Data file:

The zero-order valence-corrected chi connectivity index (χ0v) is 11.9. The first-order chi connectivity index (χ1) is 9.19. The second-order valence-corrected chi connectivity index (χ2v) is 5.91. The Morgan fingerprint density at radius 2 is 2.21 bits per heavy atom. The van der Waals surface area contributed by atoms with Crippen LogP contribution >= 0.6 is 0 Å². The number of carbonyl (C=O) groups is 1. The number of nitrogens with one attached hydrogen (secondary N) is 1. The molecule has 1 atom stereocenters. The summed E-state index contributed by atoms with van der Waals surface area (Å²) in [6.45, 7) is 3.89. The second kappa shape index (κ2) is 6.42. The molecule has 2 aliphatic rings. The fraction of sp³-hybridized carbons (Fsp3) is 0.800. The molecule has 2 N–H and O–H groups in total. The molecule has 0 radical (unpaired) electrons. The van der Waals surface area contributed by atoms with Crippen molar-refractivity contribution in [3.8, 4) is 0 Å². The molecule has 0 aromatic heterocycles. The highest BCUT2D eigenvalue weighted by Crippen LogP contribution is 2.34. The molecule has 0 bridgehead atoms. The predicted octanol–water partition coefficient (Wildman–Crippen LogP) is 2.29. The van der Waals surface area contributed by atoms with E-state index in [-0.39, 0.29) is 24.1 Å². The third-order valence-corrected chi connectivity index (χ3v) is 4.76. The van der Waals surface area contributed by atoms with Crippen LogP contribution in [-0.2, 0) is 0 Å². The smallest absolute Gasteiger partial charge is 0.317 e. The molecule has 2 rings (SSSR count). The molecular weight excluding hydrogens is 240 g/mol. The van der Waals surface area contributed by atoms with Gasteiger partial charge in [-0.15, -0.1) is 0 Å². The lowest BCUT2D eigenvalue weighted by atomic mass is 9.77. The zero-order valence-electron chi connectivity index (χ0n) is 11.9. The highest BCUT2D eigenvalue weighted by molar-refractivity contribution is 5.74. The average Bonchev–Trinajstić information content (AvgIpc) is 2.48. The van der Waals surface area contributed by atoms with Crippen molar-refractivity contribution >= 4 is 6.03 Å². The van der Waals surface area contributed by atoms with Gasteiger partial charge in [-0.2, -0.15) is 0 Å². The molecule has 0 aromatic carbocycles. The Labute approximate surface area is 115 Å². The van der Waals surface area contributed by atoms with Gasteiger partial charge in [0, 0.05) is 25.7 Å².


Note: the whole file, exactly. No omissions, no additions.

The zero-order valence-corrected chi connectivity index (χ0v) is 11.9. The first-order chi connectivity index (χ1) is 9.19. The second-order valence-corrected chi connectivity index (χ2v) is 5.91. The Morgan fingerprint density at radius 2 is 2.21 bits per heavy atom. The van der Waals surface area contributed by atoms with Crippen LogP contribution >= 0.6 is 0 Å². The number of carbonyl (C=O) groups is 1. The number of nitrogens with one attached hydrogen (secondary N) is 1. The molecule has 1 atom stereocenters. The summed E-state index contributed by atoms with van der Waals surface area (Å²) in [6.45, 7) is 3.89. The second kappa shape index (κ2) is 6.42. The molecule has 2 aliphatic rings. The fraction of sp³-hybridized carbons (Fsp3) is 0.800. The molecule has 2 N–H and O–H groups in total. The molecule has 0 radical (unpaired) electrons. The van der Waals surface area contributed by atoms with Crippen molar-refractivity contribution in [3.8, 4) is 0 Å². The molecule has 0 aromatic heterocycles. The highest BCUT2D eigenvalue weighted by Crippen LogP contribution is 2.34. The molecule has 0 bridgehead atoms. The predicted octanol–water partition coefficient (Wildman–Crippen LogP) is 2.29. The van der Waals surface area contributed by atoms with E-state index in [-0.39, 0.29) is 24.1 Å². The third-order valence-corrected chi connectivity index (χ3v) is 4.76. The van der Waals surface area contributed by atoms with Crippen LogP contribution in [-0.2, 0) is 0 Å². The smallest absolute Gasteiger partial charge is 0.317 e. The molecule has 2 rings (SSSR count). The molecular weight excluding hydrogens is 240 g/mol. The van der Waals surface area contributed by atoms with Gasteiger partial charge in [-0.15, -0.1) is 0 Å². The lowest BCUT2D eigenvalue weighted by atomic mass is 9.77. The zero-order valence-electron chi connectivity index (χ0n) is 11.9. The highest BCUT2D eigenvalue weighted by molar-refractivity contribution is 5.74. The average Bonchev–Trinajstić information content (AvgIpc) is 2.48. The van der Waals surface area contributed by atoms with Crippen molar-refractivity contribution >= 4 is 6.03 Å². The van der Waals surface area contributed by atoms with Gasteiger partial charge in [-0.2, -0.15) is 0 Å². The molecule has 0 aromatic carbocycles. The Labute approximate surface area is 115 Å². The van der Waals surface area contributed by atoms with Gasteiger partial charge in [0, 0.05) is 25.7 Å².